In Ascension Benefits & Insurance Solutions of Florida v. Robinson, the 1st District Court of Appeal ruled that a worker was not entitled to the surgeries that an expert medical adviser had counseled against, even though the adviser acknowledged that the procedures would be reasonable treatment for the worker’s injuries. Based on the report of the Expert Medical Adviser (EMA) and IME, a judge determined surgery on the injured employee’s elbow and index fingers was reasonable.
Upon appeal, the court said reasonableness is not the only standard to apply when awarding medical treatment, treatment must also be medically necessary. The EMA never said the surgeries were medically necessary and, in fact, recommended against them. Under Florida law, the opinion of an EMA is presumed to be correct, unless there is clear and convincing evidence that it is wrong.
Employer discovers lower quote does not mean same coverage when out of state accident is not covered – Indiana
Custom Mechanical Construction (CMC) is an Indiana-based mechanical contractor but is authorized to do business in Kentucky. Since its establishment in 2005, it had used the same insurance agent and the same carrier for workers’ comp. In 2015, the agent solicited bids from other carriers and secured a $3,000 lower quote. The company claims that it was led to believe that the coverage was the same. When a CMC worker was injured on a job in Kentucky, the carrier filed suit in a federal trial court in Indiana seeking a judicial determination that its policy does not cover claims from Kentucky. CMC counterclaimed that the carrier wrongly and unreasonably denied coverage, and that the broker is liable for failing to procure adequate coverage. The judge found that CMC had no viable claim for bad faith nor negligence and that the broker was not an agent of the carrier. Accident Fund Insurance Co. of America v. Custom Mechanical Construction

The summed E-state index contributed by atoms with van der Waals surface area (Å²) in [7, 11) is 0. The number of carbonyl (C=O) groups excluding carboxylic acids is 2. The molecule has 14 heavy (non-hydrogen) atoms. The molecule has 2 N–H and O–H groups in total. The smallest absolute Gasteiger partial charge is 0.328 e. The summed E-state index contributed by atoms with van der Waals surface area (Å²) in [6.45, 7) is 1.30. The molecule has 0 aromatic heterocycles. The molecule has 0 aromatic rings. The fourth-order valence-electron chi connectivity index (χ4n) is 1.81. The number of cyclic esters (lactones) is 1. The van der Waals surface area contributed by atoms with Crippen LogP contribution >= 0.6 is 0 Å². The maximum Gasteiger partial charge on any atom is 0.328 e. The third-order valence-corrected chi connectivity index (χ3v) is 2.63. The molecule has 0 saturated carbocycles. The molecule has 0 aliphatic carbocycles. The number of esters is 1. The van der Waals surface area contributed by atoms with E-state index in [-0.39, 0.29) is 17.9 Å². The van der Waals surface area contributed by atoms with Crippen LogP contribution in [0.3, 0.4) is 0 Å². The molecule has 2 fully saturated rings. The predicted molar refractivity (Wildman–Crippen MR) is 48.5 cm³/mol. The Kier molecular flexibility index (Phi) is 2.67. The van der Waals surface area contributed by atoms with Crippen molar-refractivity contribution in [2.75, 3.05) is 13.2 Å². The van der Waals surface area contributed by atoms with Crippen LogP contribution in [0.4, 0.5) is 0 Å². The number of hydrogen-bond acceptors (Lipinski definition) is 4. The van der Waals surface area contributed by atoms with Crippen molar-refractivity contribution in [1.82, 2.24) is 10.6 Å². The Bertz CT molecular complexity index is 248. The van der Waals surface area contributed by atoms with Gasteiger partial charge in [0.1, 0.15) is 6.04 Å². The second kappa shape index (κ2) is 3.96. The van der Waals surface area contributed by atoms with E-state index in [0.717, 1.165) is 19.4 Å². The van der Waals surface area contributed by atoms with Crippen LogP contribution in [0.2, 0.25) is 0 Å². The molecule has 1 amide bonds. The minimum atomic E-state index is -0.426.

Interactive process not required under Human Rights Act (MHRA) – Minnesota
In McBee v. Team Industries, the Court of Appeals ruled that an employer was not required to engage in an interactive process to determine whether an injured worker could be accommodated, and that the employer had defeated the worker’s claims of discrimination and retaliation under the state Human Rights Act and Workers’ Compensation acts.
A machine operator worked for a foundry and aluminum die-casting facility and was required to do heavy lifting and operate, repair, and maintain heavy machinery. She sought medical attention for severe pain in her hands, back and neck and her doctor found she had disc narrowing, a bulged disc and bone spurs in her vertebrae and he imposed lifting restrictions. A month later, she was fired from the job and sued under the MHRA.
The law requires that employers make a “reasonable accommodation to the known disability of a qualified person.” However, the court found that a “qualified person” must be able to perform the essential functions of the position and there was no reasonable accommodation for her to perform the heavy lifting, which was an essential function of the job.
Since the federal Americans with Disabilities Act pre-dates the MHRA, the court said it had to assume that the Minnesota Legislature consciously refrained from including the ADA’s interactive-process language in the act. This position differs from an earlier decision by the 8th U.S. Circuit Court of Appeals.
Corruption makes suicide workplace related and death benefits awarded – Mississippi